Everyone understands that technology has become an integral part of our daily lives. That said, it has only been in the last few years that technology has begun to impact our individual health and wellbeing in real-time. Embedded and wearable sensors are now able to tell us how far we walk, continuously monitor our heart rate and make recommendation on how we sleep. Implantable devices (e.g. pacemakers) provide lifesaving support that is tracked electronically. Networked devices can report on the condition of our heart, monitor blood sugar levels and remotely control the administration of medications.
Mobile devices and cloud-based analytics can instantaneously process massive amounts of data and make health related recommendations that have the potential to significantly impact our lives. This panel will examine the current state of technology and how it is being applied to improve and track individual health and wellbeing and enable patient and provider satisfaction. We will explore new capabilities and tools including the Internet of Things (IoT), privacy, cyber security, bio-feedback devices, real-time location systems (RTLS) and other concepts that have the potential to revolutionize the ways we view and manage our individual health. It will also look at the risks associated with this new insight and connectedness. Individual health related technologies are here to stay. Understanding the implication and impacts, and recognizing where industry can contribute, will help to realize the greatest possible potentials while also ensuring any risks can be mitigated to the greatest extent possible.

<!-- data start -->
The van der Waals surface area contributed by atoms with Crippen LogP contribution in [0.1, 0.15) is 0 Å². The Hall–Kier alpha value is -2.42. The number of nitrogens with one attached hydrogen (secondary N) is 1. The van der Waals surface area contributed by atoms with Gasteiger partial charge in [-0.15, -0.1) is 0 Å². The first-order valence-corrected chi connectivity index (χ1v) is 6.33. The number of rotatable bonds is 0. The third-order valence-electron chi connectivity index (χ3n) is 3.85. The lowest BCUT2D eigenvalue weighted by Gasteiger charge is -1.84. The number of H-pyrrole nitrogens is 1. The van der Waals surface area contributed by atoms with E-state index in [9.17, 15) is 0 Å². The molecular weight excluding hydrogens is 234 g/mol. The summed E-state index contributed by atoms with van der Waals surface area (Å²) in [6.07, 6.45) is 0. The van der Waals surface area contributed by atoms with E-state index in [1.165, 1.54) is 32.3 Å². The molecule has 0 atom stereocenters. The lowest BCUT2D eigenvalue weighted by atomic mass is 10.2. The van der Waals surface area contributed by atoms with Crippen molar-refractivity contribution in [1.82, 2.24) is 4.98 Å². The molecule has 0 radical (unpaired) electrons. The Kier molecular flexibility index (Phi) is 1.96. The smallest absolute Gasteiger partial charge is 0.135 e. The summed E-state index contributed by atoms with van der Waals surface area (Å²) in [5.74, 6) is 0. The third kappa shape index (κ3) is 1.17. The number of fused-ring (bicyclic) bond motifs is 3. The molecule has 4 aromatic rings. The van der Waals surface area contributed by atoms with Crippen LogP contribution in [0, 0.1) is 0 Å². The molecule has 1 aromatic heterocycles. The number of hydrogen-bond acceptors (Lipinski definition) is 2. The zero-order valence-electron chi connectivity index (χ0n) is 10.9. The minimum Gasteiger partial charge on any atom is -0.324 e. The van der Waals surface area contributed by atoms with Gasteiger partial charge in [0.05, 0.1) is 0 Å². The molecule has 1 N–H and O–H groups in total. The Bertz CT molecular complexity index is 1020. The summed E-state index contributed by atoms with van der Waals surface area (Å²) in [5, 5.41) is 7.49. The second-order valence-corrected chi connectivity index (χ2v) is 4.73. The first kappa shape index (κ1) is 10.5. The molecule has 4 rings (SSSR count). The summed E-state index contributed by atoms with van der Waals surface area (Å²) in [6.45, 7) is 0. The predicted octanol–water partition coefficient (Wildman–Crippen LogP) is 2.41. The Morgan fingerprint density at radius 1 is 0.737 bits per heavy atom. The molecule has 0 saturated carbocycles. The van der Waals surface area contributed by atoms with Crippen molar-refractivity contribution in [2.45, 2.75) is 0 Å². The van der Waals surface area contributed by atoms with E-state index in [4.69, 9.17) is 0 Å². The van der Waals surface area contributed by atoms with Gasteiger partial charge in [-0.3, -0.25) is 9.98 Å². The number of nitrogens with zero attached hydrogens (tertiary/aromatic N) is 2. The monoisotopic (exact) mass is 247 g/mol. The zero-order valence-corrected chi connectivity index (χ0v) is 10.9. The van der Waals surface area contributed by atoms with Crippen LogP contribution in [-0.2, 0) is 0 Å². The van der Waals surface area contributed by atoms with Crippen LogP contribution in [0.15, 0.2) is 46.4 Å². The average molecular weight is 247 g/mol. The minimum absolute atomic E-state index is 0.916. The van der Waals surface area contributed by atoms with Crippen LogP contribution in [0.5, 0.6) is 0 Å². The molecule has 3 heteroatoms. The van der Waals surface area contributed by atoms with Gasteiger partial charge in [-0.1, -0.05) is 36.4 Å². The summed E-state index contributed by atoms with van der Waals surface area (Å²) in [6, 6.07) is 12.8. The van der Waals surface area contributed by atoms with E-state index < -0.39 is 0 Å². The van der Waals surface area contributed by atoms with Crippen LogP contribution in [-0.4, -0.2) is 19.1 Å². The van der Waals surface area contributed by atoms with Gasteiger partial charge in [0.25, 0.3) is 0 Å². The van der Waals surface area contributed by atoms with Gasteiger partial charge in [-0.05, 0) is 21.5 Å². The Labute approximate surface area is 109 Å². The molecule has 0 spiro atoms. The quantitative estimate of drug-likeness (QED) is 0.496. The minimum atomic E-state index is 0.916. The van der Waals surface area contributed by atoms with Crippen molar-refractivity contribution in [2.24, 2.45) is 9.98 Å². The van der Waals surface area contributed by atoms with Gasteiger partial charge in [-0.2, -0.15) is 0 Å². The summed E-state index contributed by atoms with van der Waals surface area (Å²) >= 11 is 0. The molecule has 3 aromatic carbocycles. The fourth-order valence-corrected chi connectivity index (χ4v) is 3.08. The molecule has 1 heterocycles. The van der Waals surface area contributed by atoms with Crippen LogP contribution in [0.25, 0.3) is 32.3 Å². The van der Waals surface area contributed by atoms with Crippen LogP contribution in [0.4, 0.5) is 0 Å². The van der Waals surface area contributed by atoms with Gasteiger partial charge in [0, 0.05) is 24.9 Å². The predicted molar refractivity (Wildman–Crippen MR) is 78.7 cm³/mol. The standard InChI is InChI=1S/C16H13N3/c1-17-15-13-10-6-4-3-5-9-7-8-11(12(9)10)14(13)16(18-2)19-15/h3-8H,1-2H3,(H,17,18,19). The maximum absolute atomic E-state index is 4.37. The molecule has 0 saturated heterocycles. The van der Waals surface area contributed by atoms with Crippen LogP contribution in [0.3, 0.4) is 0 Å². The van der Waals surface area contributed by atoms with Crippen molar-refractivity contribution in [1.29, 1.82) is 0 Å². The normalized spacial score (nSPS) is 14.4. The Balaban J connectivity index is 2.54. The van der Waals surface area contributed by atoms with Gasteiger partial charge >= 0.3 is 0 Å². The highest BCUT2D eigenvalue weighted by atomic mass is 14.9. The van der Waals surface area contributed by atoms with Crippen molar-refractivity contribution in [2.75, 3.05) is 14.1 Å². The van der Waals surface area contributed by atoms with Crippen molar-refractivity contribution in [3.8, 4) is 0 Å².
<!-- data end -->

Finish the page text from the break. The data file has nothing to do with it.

- In what ways can current technology be extended to improve individual health and well-being?
- What are the emerging technologies that have the greatest potential to impact individual health?
- How is the healthcare industry adapting to individual health technology?
- What are the implications of people voluntarily giving up their rights to privacy to access specialized training or traceable health information? Could this information be compromised and used in negative ways?
- Who is monitoring the data? How is it being used? What are the potential positive or negative implications? Do we need to update HIPAA to adjust to the current dynamic of personalized health IT solutions?
- Has technology opened individual health up to new risks? If so, what kinds of detrimental consequences could this have on individual health decisions?
- What are the security implications of these emerging technologies?
- Dr. Shari Ling, Deputy Chief Medical Officer, Center for Clinical Standards and Quality (CCSQ), Centers for Medicare & Medicaid Services (CMS), Department of Health and Human Services (HHS) (Confirmed)
- Neil Evans, Chief Officer, Office of Connected Care, Veterans Health Administration (VHA), Department of Veterans Affairs (VA) (Confirmed)
- COL Rich Wilson, Chief, Solution Delivery Division, Health IT Directorate, Defense Health Agency Health (DHA) (Confirmed)
- Servio Medina, Chief of Operations, Policy Branch of the Cybersecurity Division, Health Information Technology (HIT), Defense Health Agency (DHA) (Confirmed)
- Dr. Thomas Mason, Chief Medical Officer, Office of the National Coordinator for Health Information Technology (ONC), Department of Health and Human Services (HHS) (Confirmed)
- Doug Wagoner, Sector President, Science Applications International Corporation (SAIC)
- Diana Ceban, HIMSS-NCA President and Business Development Director, SAIC (Co-Moderator)
This program is approved for up to 1.5 continuing education (CE) hours for use in fulfilling the continuing education requirements of the Certified Professional in Healthcare Information & Management Systems (CPHIMS) and the Certified Associate in Healthcare Information & Management Systems (CAHIMS).
Parking: Free parking at the Key Bridge Marriott is available to all attendees. Present your parking ticket for validation at the HIMSS-NCA registration desk.